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This is a double-coiled tungsten filament light bulb manufactured from 1935 to this day as a high-wattage tip-less bulb.  Like single-coiled filaments, double-coiling the single-coil filament further increases the effective filament length (in order to increase the wattage) without taking up more space.  Its development was the last step resulting from Dr. William D. Coolidge’s hard work in creating a bright, glowing ductile tungsten filament.  The double-coiled filament bulb is likely filled with a mixture of nitrogen and argon gas at a pressure of slightly less than 1 atmosphere to reduce blackening of the bulb due to the evaporation of the tungsten filament.  The use of this gas mixture was developed by Dr. Irving Langmuir in 1913. (Click here to read more about the gas-filled light bulbs.)  This is the present day configuration of our standard household light bulb, which has been manufactured from 1935 onward.  For further dating, if the bulb should have MAZDA, GE monogram, wattage, and voltage etched on the bulb [see A44], the bulb dates from 1935 to 1945 (when the MAZDA trademark was discontinued).  If the bulb has the GE monogram, wattage and/or voltage etched on top of bulb but WITHOUT the MAZDA trademark, which was discontinued in 1945, the bulb dates from 1945 onward. (Click here to read more about the inefficiency of today’s standard light bulbs.)


Part B

A few years after Dr. William D. Coolidge’s work on the ductile-tungsten filament, in 1913, another famous Schenectady General Electric scientist by the name of Dr. Irving Langmuir (1881 – 1957) [see A49] took the ductile-tungsten filament lamp one step further and developed the nitrogen and argon gas-filled tungsten filament lamp in order to reduce blackening of the bulb due to the evaporation of the tungsten filament.  Previously light bulbs with carbon or tungsten filaments lamps were made with a vacuum (gas-free) bulb.  But the presence of a pure or near pure vacuum in a glowing light bulb allowed a carbon or tungsten filament to give off or evaporate bits of the filament (otherwise called “soot”).  These particles of the filament would settle onto the interior surface of the bulb thereby darkening the bulb and reducing its light output as well as its useful life span.  The introduction of an argon/nitrogen gas at a pressure of slightly less than 1 atmosphere greatly inhibited this evaporation, thereby prolonging the useful life of the bulb.  (See A13 for an example of a light bulb whose interior surface had been darkened by the deposition of soot from the filament.)  The ductile tungsten filament lamps shown above were manufactured from 1919 onward (as tip-less bulbs).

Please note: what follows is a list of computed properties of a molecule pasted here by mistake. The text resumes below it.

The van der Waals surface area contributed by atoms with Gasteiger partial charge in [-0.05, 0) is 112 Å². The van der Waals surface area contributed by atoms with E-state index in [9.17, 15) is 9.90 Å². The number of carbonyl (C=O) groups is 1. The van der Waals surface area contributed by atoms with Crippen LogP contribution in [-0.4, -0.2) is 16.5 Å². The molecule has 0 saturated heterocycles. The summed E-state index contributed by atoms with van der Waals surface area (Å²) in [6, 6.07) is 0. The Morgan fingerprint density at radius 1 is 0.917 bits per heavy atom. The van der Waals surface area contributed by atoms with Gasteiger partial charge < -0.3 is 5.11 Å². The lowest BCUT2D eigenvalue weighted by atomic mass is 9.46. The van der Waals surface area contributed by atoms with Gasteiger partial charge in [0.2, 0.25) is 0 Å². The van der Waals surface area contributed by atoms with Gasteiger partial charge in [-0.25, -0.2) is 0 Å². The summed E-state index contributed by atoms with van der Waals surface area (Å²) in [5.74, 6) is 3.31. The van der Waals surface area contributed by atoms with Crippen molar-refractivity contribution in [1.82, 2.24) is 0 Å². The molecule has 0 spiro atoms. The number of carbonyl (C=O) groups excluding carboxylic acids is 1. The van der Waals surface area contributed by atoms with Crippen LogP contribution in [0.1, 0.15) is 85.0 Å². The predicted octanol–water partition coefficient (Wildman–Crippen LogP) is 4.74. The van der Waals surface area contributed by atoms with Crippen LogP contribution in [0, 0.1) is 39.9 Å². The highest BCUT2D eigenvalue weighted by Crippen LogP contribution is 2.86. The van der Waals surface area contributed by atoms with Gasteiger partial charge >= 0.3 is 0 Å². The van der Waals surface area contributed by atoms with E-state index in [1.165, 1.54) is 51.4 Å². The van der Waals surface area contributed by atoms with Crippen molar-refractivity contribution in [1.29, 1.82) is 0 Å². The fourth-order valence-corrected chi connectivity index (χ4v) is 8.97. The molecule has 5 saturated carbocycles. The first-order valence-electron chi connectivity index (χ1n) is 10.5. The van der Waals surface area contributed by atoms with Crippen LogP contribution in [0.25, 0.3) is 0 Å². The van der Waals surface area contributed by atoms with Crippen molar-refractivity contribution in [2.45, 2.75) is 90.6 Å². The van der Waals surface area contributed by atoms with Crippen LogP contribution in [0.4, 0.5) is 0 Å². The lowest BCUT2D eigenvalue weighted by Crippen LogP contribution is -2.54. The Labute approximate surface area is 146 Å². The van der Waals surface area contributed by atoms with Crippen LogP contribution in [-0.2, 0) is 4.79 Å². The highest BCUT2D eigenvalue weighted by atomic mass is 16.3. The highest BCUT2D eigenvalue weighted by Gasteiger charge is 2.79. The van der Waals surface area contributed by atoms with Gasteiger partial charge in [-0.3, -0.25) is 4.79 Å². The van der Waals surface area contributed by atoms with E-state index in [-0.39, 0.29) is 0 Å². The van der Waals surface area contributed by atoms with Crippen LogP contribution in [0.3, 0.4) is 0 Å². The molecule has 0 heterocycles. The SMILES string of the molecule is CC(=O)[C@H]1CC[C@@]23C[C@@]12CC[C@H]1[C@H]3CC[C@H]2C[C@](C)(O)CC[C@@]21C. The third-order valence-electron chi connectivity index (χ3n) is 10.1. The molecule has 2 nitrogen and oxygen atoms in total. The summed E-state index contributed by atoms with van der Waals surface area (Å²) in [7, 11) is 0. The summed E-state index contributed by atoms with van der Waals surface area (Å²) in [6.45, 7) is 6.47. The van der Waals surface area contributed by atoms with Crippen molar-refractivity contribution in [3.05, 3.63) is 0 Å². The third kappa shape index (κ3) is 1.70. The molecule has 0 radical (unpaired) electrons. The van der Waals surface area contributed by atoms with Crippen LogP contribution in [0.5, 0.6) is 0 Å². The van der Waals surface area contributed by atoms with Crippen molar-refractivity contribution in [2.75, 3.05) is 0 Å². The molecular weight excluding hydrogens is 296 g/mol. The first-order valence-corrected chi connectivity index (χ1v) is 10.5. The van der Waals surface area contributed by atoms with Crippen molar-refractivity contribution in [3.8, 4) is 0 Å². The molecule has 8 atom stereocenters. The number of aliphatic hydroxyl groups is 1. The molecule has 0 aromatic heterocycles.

Part C

The present day common 60-watt light bulb has changed little since then.  Compare this present day gas-filled coiled tungsten filament light bulb with Edison’s vacuum carbon filament light bulb made from the 1880s to the early 1900s.  You can see that today’s light bulb, though based on some of the same principles of electricity, is far different from Edison’s.  Today’s modern 60-watt incandescent light bulb has a rating of 15 lumens per watt, giving off a bright, white light compared to Edison’s early light bulb, which gave off a dim, yellowish light at 1.4 to 3.3 lumens per watt.  Edison’s early lamps, manufactured before the early 1900s, did not give off much more light than that of a standard candle, which gives off one lumen.  But they were more convenient (and safer) to operate than a candle or oil lamp and thus proved to be very popular.  However, even though today’s standard household light bulb may be more efficient than Edison’s early light bulbs, as well as economical and popular, they are still to this day very inefficient overall and have not been much improved on since this double-coiled tungsten filament gas-filled light bulb came out in 1935.  About 95% of the energy given off by almost any incandescent light bulb is in the form of infrared light, or heat, while the rest (5%) is emitted as visible light.

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